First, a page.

Empathy is Evolution

Empathy is Evolution. Empathy is Revolution.

Empathy is Evolution

The brain is hardwired for survival.  Our survival system of immobilization began 500 million years ago.  What followed was the system wired for mobilization (400 million years ago).  Finally, our social engagement system came online 200 million years ago, the part of us wired to connect with others and build empathy (Dana & Porges, 2018).

Empathy is evolution.

If you’ve ever noticed people with narcissistic tendencies (self-centeredness, inability to see things from others’ perspectives, grandiosity, difficulty in connecting to emotions, lack of empathy, chronic sense of entitlement, constantly seeking validation/admiration from others [Hamilton & Durvasula, 2016]), one could say they’ve not evolved, for a variety of reasons.  Most notably when someone displays narcissistic tendencies it’s a branch of emotional immaturity.  Something along the line stunted their emotional growth and development; hence, they’ve not evolved.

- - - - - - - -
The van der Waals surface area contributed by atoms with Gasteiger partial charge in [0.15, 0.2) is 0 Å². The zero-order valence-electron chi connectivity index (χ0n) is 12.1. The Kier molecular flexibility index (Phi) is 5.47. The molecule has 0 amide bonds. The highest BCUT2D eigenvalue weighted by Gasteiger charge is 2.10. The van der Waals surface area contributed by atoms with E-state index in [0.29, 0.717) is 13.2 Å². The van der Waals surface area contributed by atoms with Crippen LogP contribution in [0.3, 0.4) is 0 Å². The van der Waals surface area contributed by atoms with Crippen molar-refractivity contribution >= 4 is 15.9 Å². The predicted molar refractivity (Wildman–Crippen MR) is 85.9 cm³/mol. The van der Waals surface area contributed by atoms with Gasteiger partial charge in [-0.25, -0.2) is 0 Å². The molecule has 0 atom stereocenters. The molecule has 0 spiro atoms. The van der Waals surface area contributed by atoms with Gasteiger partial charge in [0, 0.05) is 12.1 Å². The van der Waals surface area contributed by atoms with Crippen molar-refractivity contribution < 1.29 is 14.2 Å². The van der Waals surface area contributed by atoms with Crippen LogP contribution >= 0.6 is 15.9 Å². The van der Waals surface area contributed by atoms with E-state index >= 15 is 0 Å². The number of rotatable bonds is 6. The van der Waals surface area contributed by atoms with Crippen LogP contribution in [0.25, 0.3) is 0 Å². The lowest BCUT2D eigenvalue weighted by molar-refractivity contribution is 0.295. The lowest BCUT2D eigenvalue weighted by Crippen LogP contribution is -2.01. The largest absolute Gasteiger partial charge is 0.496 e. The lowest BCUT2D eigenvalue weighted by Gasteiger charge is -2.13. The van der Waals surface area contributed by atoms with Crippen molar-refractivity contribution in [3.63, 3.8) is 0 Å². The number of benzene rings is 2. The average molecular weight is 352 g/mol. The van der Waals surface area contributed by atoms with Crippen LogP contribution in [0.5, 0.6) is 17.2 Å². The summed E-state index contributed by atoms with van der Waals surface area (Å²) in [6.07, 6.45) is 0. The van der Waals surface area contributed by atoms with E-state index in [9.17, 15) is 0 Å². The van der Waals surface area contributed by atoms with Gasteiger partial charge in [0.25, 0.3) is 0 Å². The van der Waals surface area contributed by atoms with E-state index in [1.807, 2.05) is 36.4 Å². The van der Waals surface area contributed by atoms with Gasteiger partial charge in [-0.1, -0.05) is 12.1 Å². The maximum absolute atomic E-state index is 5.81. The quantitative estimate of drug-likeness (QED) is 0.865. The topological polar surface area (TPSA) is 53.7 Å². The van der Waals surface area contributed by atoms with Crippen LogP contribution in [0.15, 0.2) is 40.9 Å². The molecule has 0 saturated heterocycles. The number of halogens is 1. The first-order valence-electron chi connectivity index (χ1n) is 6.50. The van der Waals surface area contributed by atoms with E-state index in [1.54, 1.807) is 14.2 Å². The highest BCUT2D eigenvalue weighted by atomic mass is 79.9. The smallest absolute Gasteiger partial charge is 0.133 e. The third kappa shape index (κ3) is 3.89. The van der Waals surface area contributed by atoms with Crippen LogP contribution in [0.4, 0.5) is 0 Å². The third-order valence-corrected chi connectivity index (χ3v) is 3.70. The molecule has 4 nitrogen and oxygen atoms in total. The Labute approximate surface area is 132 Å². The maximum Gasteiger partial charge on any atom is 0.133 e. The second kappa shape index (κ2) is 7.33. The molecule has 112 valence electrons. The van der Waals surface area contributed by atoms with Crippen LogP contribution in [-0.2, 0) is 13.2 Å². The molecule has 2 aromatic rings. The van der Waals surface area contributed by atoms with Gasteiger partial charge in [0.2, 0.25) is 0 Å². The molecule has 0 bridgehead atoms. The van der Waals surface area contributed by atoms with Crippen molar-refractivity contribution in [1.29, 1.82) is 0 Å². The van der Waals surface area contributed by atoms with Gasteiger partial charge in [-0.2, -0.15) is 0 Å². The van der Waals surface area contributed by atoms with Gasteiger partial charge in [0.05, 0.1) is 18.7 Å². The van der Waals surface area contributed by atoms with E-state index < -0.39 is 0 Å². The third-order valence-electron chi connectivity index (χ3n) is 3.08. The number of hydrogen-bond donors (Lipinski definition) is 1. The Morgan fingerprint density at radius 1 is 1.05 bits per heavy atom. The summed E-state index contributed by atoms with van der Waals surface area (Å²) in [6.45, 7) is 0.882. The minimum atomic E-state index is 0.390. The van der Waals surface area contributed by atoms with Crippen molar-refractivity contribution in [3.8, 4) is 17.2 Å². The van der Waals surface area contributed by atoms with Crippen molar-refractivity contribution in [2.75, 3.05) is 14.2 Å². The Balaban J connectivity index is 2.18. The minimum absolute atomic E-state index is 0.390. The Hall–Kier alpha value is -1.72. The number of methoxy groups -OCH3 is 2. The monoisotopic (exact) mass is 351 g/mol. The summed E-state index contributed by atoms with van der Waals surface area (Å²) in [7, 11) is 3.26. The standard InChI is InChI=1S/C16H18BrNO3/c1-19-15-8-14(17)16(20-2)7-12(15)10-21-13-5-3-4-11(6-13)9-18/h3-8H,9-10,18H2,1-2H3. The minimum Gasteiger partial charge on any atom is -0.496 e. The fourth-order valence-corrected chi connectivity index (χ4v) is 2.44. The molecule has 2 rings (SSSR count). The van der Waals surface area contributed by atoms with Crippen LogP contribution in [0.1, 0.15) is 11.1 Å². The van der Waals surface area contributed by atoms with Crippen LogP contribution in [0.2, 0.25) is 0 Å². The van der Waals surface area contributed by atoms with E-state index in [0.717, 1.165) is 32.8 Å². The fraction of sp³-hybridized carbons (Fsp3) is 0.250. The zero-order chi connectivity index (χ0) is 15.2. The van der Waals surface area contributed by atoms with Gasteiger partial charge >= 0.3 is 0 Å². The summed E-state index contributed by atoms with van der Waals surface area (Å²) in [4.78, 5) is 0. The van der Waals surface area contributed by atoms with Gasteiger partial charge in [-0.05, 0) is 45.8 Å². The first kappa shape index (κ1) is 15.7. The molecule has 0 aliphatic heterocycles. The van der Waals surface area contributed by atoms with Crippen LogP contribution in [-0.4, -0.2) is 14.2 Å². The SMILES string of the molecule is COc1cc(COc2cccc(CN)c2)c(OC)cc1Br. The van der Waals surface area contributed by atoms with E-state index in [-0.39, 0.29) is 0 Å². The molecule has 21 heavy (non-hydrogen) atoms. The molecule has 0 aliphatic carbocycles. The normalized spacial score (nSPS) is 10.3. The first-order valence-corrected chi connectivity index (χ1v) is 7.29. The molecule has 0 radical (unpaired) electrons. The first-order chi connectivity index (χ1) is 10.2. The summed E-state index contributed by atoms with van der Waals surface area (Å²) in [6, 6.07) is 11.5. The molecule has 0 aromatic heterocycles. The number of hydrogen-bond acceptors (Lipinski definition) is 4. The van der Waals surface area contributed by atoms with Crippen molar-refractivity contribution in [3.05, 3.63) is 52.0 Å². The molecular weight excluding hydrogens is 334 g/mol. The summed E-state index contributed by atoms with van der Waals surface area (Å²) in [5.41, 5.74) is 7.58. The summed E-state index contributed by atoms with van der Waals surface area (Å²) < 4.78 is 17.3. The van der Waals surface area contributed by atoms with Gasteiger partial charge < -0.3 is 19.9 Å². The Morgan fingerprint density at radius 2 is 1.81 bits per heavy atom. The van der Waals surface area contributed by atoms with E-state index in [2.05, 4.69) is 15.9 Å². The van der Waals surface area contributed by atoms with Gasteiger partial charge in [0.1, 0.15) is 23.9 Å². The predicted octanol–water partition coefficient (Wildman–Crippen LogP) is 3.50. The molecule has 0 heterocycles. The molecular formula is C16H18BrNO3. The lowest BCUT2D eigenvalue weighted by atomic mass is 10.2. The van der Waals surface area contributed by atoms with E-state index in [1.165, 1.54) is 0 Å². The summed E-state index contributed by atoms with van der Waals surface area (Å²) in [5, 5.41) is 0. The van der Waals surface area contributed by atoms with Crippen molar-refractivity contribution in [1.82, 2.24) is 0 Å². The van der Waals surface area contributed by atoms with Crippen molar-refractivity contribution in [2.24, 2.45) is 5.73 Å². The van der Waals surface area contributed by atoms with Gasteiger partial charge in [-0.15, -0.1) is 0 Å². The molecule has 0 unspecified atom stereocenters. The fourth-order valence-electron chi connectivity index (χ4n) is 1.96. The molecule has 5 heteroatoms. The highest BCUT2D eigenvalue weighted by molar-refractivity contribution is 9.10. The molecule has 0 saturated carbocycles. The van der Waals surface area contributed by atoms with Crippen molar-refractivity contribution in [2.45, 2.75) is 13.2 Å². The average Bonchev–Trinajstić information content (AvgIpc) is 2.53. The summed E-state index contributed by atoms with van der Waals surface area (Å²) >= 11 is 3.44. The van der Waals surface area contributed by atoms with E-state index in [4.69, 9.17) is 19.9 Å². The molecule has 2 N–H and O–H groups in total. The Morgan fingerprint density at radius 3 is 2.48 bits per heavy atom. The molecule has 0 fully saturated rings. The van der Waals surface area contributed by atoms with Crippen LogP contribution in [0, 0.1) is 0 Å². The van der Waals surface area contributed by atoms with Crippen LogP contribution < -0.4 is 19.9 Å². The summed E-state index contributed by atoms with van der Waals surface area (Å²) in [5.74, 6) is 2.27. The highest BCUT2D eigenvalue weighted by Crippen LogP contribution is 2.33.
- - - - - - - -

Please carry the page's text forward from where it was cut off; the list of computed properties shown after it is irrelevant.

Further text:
Empathy is a gift and a burden.  We empaths feel so deeply most, if not all, of the time.  It’s difficult to turn off the empathy switch.  We feel each other’s pain, love, joy, fear, confusion, sadness, distress, loss, disgust, rejection, rage, and everything else on the feelings wheel.  We can imagine what it might be like for someone to experience what they have experienced/are experiencing.  The weight of the world feels like it rests on our shoulders.

Empathy is evolution.